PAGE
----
The mingled discords of her jarring sphere
To swell his anthem, while creation rings
With notes of anguish from its shattered strings?
Is it for this the immortal Artist means
These conscious, throbbing, agonized machines?
Dark is the soul whose sullen creed can bind
In chains like these the all-embracing Mind;
No! two-faced bigot, thou dost ill reprove
The sensual, selfish, yet benignant Jove,
And praise a tyrant throned in lonely pride,
Who loves himself, and cares for naught beside;
Who gave thee, summoned from primeval night,
A thousand laws, and not a single right,—
A heart to feel, and quivering nerves to thrill,
The sense of wrong, the death-defying will;
Who girt thy senses with this goodly frame,
Its earthly glories and its orbs of flame,
Not for thyself, unworthy of a thought,
Poor helpless victim of a life unsought,
But all for him, unchanging and supreme,
The heartless centre of thy frozen scheme.
Trust not the teacher with his lying scroll,
Who tears the charter of thy shuddering soul;
The God of love, who gave the breath that warms
All living dust in all its varied forms,
Asks not the tribute of a world like this
To fill the measure of his perfect bliss.
Though winged with life through all its radiant shores,
Creation flowed with unexhausted stores
Cherub and seraph had not yet enjoyed;
For this he called thee from the quickening void!
Nor this alone; a larger gift was thine,
A mightier purpose swelled his vast design
Thought,—conscience,—will,—to make them all thine own,
He rent a pillar from the eternal throne!
Made in his image, thou must nobly dare
The thorny crown of sovereignty to share.
With eye uplifted, it is thine to view,
From thine own centre, Heaven's o'erarching blue;
So round thy heart a beaming circle lies
No fiend can blot, no hypocrite disguise;
From all its orbs one cheering voice is heard,
Full to thine ear it bears the Father's word,
Now, as in Eden where his first-born trod
"Seek thine own welfare, true to man and God!"
Think not too meanly of thy low estate;
Thou hast a choice; to choose is to create!
Remember whose the sacred lips that tell,
Angels approve thee when thy choice is well;
Remember, One, a judge of righteous men,
Swore to spare Sodom if she held but ten!
Use well the freedom which thy Master gave,
(Think'st thou that Heaven can tolerate a slave?)
And He who made thee to be just and true
Will bless thee, love thee,—ay, respect thee too!
Nature has placed thee on a changeful tide,
To breast its waves, but not without a guide;
Yet, as the needle will forget its aim,
Jarred by the fury of the electric flame,
As the true current it will falsely feel,
Warped from its axis by a freight of steel;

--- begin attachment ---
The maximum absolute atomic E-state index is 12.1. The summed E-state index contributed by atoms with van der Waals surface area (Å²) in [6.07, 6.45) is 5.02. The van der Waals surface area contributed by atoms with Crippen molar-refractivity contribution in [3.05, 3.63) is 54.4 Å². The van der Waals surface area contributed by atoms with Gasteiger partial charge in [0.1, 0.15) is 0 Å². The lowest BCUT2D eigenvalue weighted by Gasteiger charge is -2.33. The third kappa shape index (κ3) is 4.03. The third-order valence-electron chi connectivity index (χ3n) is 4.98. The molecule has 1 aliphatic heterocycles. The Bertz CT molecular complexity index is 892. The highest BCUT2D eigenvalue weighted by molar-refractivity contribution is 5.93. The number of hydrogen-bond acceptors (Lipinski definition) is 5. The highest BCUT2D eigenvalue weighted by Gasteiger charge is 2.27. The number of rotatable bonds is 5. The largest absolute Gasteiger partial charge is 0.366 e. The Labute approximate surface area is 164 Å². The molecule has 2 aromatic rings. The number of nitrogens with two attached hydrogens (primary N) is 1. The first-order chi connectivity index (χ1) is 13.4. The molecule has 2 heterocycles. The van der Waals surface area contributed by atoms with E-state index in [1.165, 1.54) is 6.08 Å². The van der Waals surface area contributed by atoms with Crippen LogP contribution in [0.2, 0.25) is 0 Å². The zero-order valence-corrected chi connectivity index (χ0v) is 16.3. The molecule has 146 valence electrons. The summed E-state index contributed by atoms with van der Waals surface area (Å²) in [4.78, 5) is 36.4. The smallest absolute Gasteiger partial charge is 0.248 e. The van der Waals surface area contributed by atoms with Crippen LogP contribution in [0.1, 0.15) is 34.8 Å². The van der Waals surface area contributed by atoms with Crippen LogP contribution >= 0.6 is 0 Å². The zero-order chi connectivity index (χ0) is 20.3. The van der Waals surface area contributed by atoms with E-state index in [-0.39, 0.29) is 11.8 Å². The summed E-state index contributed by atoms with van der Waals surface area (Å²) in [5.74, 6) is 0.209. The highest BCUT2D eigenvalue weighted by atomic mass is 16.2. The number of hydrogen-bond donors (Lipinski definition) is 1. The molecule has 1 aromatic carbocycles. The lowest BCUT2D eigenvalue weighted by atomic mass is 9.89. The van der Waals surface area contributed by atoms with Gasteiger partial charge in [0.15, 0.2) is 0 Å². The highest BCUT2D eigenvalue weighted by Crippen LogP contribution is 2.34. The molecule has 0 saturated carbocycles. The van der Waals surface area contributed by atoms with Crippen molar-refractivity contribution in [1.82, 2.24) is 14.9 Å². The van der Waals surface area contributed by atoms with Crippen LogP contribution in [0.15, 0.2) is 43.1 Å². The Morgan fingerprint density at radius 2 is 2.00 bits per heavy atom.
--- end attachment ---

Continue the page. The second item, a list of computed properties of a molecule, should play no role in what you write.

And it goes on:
So will thy CONSCIENCE lose its balanced truth
If passion's lightning fall upon thy youth,
So the pure effluence quit its sacred hold
Girt round too deeply with magnetic gold.
Go to yon tower, where busy science plies
Her vast antennae, feeling through the skies
That little vernier on whose slender lines
The midnight taper trembles as it shines,
A silent index, tracks the planets' march
In all their wanderings through the ethereal arch;
Tells through the mist where dazzled Mercury burns,
And marks the spot where Uranus returns.
So, till by wrong or negligence effaced,
The living index which thy Maker traced
Repeats the line each starry Virtue draws
Through the wide circuit of creation's laws;
Still tracks unchanged the everlasting ray
Where the dark shadows of temptation stray,
But, once defaced, forgets the orbs of light,
And leaves thee wandering o'er the expanse of night.
"What is thy creed?" a hundred lips inquire;
"Thou seekest God beneath what Christian spire?"
Nor ask they idly, for uncounted lies
Float upward on the smoke of sacrifice;
When man's first incense rose above the plain,
Of earth's two altars one was built by Cain!
Uncursed by doubt, our earliest creed we take;
We love the precepts for the teacher's sake;
The simple lessons which the nursery taught
Fell soft and stainless on the buds of thought,
And the full blossom owes its fairest hue
To those sweet tear-drops of affection's dew.
Too oft the light that led our earlier hours
Fades with the perfume of our cradle flowers;
The clear, cold question chills to frozen doubt;
Tired of beliefs, we dread to live without
Oh then, if Reason waver at thy side,
Let humbler Memory be thy gentle guide;
Go to thy birthplace, and, if faith was there,
Repeat thy father's creed, thy mother's prayer!
Faith loves to lean on Time's destroying arm,
And age, like distance, lends a double charm;
In dim cathedrals, dark with vaulted gloom,
What holy awe invests the saintly tomb!
There pride will bow, and anxious care expand,
And creeping avarice come with open hand;
The gay can weep, the impious can adore,
From morn's first glimmerings on the chancel floor
Till dying sunset sheds his crimson stains
Through the faint halos of the irised panes.
Yet there are graves, whose rudely-shapen sod
Bears the fresh footprints where the sexton trod;
Graves where the verdure has not dared to shoot,
Where the chance wild-flower has not fixed its root,
Whose slumbering tenants, dead without a name,
The eternal record shall at length proclaim
Pure as the holiest in the long array
Of hooded, mitred, or tiaraed clay!
Come, seek the air; some pictures we may gain
Whose passing shadows shall not be in vain;
Not from the scenes that crowd the stranger's soil,
Not from our own amidst the stir of toil,
But when the Sabbath brings its kind release,
And Care lies slumbering on the lap of Peace.
The air is hushed, the street is holy ground;
Hark! The sweet bells renew their welcome sound
As one by one awakes each silent tongue,